But I digress… Sweetheart of the Rodeo itself is pretty special — especially if you take advantage of later CD reissues and replace some of the Roger McGuinn lead vocals with the original Parsons takes — romping through everything from honky-tonk to ballads to Woody Guthrie, plus the three tracks that actually blend country and folk-rock (the two Bob Dylan covers, plus the Parsons original “One Hundred Years From Now”).
Just a decade earlier, the biggest rock’n’roll star (Elvis Presley) and the biggest country artist (Johnny Cash) had shared the same label and toured (and, for at least one famous session, recorded) together. So it says something about America in the 1960s that a reintegration of those two genres would have struck anyone as controversial. But the Byrds’ reception by Nashville elites like DJ Ralph Emery was so dismissive that it inspired McGuinn and Parsons to collaborate once more before the latter quit the band and write one of the great disses in American popular music history, “Drug Store Truck Drivin’ Man.”
1970s: Loretta Lynn
Ryan Adams has opened his mouth a lot in his life, so chances were good that he would say at least one insightful thing. Here it is: “Loretta Lynn is punk rock.”
I’m not sure there’s been another #1 American recording artist whose candor has matched their success. But I also don’t know of another such artist from the 1970s so bracingly honest that, decades later, she elicited starstruck admiration from post-grunge types like Adams and Jack White (who produced her scintillating comeback album, Van Lear Rose). She even managed to score a #1 hit in 1971 singing a song by Shel Silverstein (!) that mentioned birth control (“One’s on the Way”), and then four years later to chart with a song entirely about birth control (“The Pill”).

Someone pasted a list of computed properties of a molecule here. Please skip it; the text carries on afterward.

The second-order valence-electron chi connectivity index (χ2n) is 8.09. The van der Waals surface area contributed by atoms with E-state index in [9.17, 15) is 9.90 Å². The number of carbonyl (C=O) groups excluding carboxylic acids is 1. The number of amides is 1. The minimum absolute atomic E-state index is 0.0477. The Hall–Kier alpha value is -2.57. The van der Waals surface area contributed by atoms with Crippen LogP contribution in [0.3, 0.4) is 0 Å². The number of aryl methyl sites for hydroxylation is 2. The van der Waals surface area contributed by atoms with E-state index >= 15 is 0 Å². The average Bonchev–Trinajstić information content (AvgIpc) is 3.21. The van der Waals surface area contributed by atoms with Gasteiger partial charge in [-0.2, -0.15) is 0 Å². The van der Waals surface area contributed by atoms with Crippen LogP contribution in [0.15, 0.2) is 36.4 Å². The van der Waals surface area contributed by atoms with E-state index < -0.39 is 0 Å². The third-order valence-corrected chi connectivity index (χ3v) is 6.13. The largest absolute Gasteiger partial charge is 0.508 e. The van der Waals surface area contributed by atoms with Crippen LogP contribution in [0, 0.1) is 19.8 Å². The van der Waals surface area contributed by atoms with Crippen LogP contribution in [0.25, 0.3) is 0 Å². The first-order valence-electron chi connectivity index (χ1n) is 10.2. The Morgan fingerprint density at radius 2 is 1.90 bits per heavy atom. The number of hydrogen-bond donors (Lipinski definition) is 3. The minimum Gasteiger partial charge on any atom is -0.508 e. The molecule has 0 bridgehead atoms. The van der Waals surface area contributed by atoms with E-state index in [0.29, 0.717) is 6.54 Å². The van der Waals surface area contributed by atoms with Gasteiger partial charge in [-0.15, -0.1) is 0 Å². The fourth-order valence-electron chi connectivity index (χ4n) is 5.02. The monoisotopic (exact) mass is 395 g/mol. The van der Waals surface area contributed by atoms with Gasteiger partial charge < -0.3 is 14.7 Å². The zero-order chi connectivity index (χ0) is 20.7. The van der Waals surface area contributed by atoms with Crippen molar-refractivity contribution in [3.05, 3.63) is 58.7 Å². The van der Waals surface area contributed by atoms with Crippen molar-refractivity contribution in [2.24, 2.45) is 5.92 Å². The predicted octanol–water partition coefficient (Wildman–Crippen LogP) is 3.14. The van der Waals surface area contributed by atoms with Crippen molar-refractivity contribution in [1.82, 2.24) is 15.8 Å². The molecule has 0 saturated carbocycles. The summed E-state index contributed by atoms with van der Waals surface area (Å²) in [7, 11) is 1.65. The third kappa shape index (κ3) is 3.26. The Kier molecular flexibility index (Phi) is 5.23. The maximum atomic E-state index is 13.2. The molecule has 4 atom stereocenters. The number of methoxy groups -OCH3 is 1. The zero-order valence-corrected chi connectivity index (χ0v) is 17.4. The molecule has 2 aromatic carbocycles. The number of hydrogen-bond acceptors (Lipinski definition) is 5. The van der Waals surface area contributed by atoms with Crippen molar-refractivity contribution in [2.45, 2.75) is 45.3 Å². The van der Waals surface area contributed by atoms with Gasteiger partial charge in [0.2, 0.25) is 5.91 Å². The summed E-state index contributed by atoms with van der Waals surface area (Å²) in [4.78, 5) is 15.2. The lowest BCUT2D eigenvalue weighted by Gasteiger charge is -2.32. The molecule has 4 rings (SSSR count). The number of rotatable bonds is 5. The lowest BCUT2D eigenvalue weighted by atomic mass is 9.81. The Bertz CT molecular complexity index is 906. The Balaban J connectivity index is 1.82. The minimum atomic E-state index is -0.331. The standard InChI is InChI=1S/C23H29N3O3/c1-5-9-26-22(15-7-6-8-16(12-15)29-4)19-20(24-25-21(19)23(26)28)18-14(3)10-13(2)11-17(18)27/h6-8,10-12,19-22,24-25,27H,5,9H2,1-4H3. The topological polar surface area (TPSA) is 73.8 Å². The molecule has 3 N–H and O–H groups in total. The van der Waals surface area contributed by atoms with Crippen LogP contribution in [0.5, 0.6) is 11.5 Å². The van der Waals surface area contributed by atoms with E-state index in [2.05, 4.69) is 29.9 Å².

1980s/1990s: Steve Earle and Lucinda Williams
I don’t really want to talk about the 1980s and Nashville, so I’ll cheat a bit and lump together two alt-country legends who debuted in the 1980s but did their best work in the following decade. Steve Earle broke through with 1986’s Guitar Town and continued to explore the boundaries separating country, rock, bluegrass, and other roots musics, but a heroin addiction led to a prison sentence in the early 1990s. Remarkably, he reemerged sounding better than ever, releasing his two greatest albums within eighteen months of leaving jail: Train a Comin’ and I Feel Alright.
(From the decade I should also mention Earle’s 1999 bluegrass collaboration with The Del McCoury Band, The Mountain, if only for its reference to the city where the Carter Family was discovered: “I walked around in Bristol town a bitter broken man / A heart that pined for Carrie Brown and a pistol in my hand.” The verse wraps up with one of my favorite country music lines ever, alluding to the fact that Bristol straddles two states: “We met again on State Street poor Billy Wise and me / I shot him in Virginia and he died in Tennessee.”)
I Feel Alright ended with a duet with Lucinda Williams, who had first released a record in 1979, but didn’t break through until her self-titled 1988 album. Then her two best albums arrived in the 1990s: Sweet Old World in 1992 and six painstaking years later, the landmark Car Wheels on a Gravel Road (parts of which Earle produced). Imagine if Loretta Lynn were from Louisiana and not eastern Kentucky, and had been the daughter of a poetry professor and not a coal miner, and you’ll get Lucinda Williams.